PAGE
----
While that’s all going on, it’s time to turn to the wine sauce.  Finely, finely chop up the celery, brown onion, carrot, garlic, chili and the two tomatoes (those you can keep a bit chunkier). In a medium-sized pot, heat a tablespoon of olive oil and then lob everything in there. Let it all sizzle and soften up for about ten minutes or so, stirring so that nothing catches, and when it’s getting really nice and fragrant, add a big pinch of the dried oreganum. Keep stirring (maybe adjusting the heat lower if it’s getting too excited), and add a good squeeze of tomato passata (about two heaped tablespoons should do it).  Stir it in, and once everything has been coated in the tomato paste, add the whole cloves and the wine. Right, now that you’ve got everything in there – you need to get the heat to a point where everything is simmering gently and then leave it until the wine has reduced by about half and starting to take on a slightly more silky quality – maybe about half an hour or so, depending on your pot and stove-top. And be sure to give it a bit of stirring love every now and again and checking its progress.

Now, take your roasted onions, mushrooms and crispy bacon and chop it up so that it’s all nicely mixed together. Then it’s time to haul out those leeks and slice them thinly as well, keeping them close at hand.  Heat up a pan (you shouldn’t need to add any oil), and throw in the mushrooms, bacon and the fresh leeks and get it all stirred about – making sure to keep the heat low enough that its not going mad in that pan – you should be happy with a gentle sizzling. Crumble in the blue cheese bit by bit so that it’s melted in and coating everything nicely. Once it’s all melted in, then stir in the mascarpone so that it all gets creamy and thick. Have a good taste to see if the creamy/blue cheesy balance is right – and then season to taste.

This is where you’ll need helping hands: delicately start spooning your creamy/mushroomy/bacony/blue cheesey mix into the cannelloni tubes and lay them neatly together into a baking tray that’s been rubbed with just a bit of olive oil.  You should have enough mix to finish all the tubes, but it’s not a train-smash if you’re a bit over or under – just keep going until you’ve used up all the stuffing.

By this point, the red wine sauce should be approaching a lovely silky thickness. If it isn’t – just hard boil it for a minute or two until it’s reduced further. Once it’s feeling nice and saucy – haul it off the heat, and either using a stick-blender or a conventional blender, pulse it a couple of times just to get the ingredients a bit smoother.  Put it back on the heat, add the butter, stir it in then set aside.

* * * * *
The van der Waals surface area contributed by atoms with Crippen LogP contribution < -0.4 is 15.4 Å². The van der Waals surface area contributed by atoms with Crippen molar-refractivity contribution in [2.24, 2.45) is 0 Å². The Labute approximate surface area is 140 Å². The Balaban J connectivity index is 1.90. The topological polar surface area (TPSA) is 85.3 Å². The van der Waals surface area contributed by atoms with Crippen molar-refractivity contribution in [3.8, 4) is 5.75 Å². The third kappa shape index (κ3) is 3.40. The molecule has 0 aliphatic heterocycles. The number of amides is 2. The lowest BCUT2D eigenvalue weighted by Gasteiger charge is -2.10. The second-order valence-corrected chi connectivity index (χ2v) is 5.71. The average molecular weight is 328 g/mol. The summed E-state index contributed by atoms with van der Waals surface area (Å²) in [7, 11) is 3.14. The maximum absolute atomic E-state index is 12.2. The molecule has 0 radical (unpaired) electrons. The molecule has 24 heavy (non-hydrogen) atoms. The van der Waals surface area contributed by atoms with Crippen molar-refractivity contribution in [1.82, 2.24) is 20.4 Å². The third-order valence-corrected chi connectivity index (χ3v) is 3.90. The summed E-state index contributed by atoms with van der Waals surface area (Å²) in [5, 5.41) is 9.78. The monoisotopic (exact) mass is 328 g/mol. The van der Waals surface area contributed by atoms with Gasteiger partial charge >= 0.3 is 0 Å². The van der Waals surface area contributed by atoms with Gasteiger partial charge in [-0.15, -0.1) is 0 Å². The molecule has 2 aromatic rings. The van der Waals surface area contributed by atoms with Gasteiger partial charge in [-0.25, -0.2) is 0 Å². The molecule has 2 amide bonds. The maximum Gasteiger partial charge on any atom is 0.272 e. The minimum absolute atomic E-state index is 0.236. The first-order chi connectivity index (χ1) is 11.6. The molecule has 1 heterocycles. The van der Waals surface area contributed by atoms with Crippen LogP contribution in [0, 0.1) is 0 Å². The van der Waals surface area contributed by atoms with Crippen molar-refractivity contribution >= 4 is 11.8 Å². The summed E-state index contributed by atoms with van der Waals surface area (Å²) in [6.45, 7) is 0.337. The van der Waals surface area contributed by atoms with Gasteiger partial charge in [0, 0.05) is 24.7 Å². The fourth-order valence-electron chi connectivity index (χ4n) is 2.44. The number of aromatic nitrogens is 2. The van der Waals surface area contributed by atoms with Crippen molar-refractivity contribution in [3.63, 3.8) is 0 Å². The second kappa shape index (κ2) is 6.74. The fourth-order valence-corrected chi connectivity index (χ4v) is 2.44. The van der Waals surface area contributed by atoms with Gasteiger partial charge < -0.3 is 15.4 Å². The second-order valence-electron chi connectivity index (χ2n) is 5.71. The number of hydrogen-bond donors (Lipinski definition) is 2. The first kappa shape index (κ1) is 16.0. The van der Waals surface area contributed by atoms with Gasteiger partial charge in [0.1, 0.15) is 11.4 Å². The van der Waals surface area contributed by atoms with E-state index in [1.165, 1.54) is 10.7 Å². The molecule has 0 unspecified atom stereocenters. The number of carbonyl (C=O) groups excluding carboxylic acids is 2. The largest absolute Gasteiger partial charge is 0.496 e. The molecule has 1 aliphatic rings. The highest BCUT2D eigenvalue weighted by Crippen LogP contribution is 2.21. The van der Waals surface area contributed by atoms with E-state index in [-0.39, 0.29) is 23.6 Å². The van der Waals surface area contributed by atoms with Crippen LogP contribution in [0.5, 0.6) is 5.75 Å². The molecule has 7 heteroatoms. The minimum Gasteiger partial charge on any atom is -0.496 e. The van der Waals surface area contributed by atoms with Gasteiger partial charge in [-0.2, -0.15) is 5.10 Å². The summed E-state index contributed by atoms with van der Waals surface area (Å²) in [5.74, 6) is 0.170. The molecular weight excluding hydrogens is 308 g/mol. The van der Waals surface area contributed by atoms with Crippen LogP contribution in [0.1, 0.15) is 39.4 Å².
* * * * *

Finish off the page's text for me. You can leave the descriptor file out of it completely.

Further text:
Now – you’ll need two more fresh pots, one in which to warm up your milk, and another to melt the butter – both for the bechamel. Once the butter is melted, add the flour stirring it up quickly. As the butter has absorbed all the flour, add the warm milk – and with a whisk, start beating at it vigorously until it’s nice and smooth. Add the two anchovy fillets and carry on whisking so that they break up and are integrated into the bechamel. This is the secret to this sauce – as you’re not really going to taste the anchovy as such – but it’ll just give a lovely rich salty quality that just can’t be beaten. Once it’s nice and smooth – you’re ready to rock.

Spoon the red wine/tomato sauce over the cannelloni tubes so that everything’s covered evenly, and then delicately add the bechamel over that. Then finely grate your mature cheddar evenly over the lot and pop it in the oven, set to 180 degrees celsius for about 40 minutes, after which the cheese/bechamel topping should be nicely browned and bubbling pleasantly.

Take it out the oven, sprinkle with the wild rocket leaves – plunk that hot tray on the table and let people just help themselves.

Phew. I need a glass of wine after writing all that out.

Yup. Still a lot of cheese. Except this time more of it is on my face.

7 thoughts on “A helping hand. With cannelloni in it.

    1. Ha ha – that *is* pretty much the holy trinity, forget the wee baby jesus. Except I’d maybe be tempted to throw in (at the risk of coming across as an insufferable ass…but what the hell) a bottle of Malbec or something similarly red, wet and in a glass.

      Just to round it out, you know…

  1. Oh my… this looks delish! I’ll have to try it the next time I have a dinner party. I made a really simple (lazy) mexican chicken dish for friends a few weeks ago and it was a big hit. I can also make a pretty wicked chicken lasagna when the time calls.

    1. Excellent! I really believe that the simple (lazy) ones are actually the best – and so more power to you really.